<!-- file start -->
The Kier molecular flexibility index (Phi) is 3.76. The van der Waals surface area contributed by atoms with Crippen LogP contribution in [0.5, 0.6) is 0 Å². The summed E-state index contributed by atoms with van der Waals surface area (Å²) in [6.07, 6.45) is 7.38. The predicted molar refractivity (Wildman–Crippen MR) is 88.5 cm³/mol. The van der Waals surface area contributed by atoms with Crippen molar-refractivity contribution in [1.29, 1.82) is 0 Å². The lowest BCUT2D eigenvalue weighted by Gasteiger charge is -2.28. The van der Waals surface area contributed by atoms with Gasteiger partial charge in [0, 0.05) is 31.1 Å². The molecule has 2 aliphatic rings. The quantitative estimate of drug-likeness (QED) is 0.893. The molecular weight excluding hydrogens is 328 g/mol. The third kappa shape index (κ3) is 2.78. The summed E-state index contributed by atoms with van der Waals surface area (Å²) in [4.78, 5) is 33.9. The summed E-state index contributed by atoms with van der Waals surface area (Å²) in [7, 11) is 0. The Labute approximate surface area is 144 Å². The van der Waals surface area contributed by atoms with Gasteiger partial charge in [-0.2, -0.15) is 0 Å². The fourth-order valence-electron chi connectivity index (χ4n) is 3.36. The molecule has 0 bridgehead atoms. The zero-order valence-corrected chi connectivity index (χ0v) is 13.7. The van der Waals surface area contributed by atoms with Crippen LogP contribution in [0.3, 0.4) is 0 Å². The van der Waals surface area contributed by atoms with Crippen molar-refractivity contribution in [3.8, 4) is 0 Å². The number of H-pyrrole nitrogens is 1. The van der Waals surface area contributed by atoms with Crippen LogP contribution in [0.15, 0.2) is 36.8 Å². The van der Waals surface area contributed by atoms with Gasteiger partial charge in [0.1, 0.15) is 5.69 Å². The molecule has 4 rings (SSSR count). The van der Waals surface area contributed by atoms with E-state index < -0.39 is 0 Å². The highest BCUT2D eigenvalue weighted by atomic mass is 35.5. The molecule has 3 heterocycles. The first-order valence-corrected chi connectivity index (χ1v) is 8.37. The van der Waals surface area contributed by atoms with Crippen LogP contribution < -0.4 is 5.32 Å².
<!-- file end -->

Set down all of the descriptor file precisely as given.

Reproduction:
The Kier molecular flexibility index (Phi) is 3.76. The van der Waals surface area contributed by atoms with Crippen LogP contribution in [0.5, 0.6) is 0 Å². The summed E-state index contributed by atoms with van der Waals surface area (Å²) in [6.07, 6.45) is 7.38. The predicted molar refractivity (Wildman–Crippen MR) is 88.5 cm³/mol. The van der Waals surface area contributed by atoms with Crippen molar-refractivity contribution in [1.29, 1.82) is 0 Å². The lowest BCUT2D eigenvalue weighted by Gasteiger charge is -2.28. The van der Waals surface area contributed by atoms with Gasteiger partial charge in [0, 0.05) is 31.1 Å². The molecule has 2 aliphatic rings. The quantitative estimate of drug-likeness (QED) is 0.893. The molecular weight excluding hydrogens is 328 g/mol. The third kappa shape index (κ3) is 2.78. The summed E-state index contributed by atoms with van der Waals surface area (Å²) in [4.78, 5) is 33.9. The summed E-state index contributed by atoms with van der Waals surface area (Å²) in [7, 11) is 0. The Labute approximate surface area is 144 Å². The van der Waals surface area contributed by atoms with Gasteiger partial charge in [-0.2, -0.15) is 0 Å². The fourth-order valence-electron chi connectivity index (χ4n) is 3.36. The molecule has 0 bridgehead atoms. The zero-order valence-corrected chi connectivity index (χ0v) is 13.7. The van der Waals surface area contributed by atoms with Crippen LogP contribution in [0.3, 0.4) is 0 Å². The van der Waals surface area contributed by atoms with Crippen molar-refractivity contribution in [3.8, 4) is 0 Å². The number of H-pyrrole nitrogens is 1. The van der Waals surface area contributed by atoms with Crippen LogP contribution in [0.15, 0.2) is 36.8 Å². The van der Waals surface area contributed by atoms with Gasteiger partial charge in [0.1, 0.15) is 5.69 Å². The molecule has 4 rings (SSSR count). The van der Waals surface area contributed by atoms with E-state index < -0.39 is 0 Å². The highest BCUT2D eigenvalue weighted by atomic mass is 35.5. The molecule has 3 heterocycles. The first-order valence-corrected chi connectivity index (χ1v) is 8.37. The van der Waals surface area contributed by atoms with Crippen LogP contribution < -0.4 is 5.32 Å².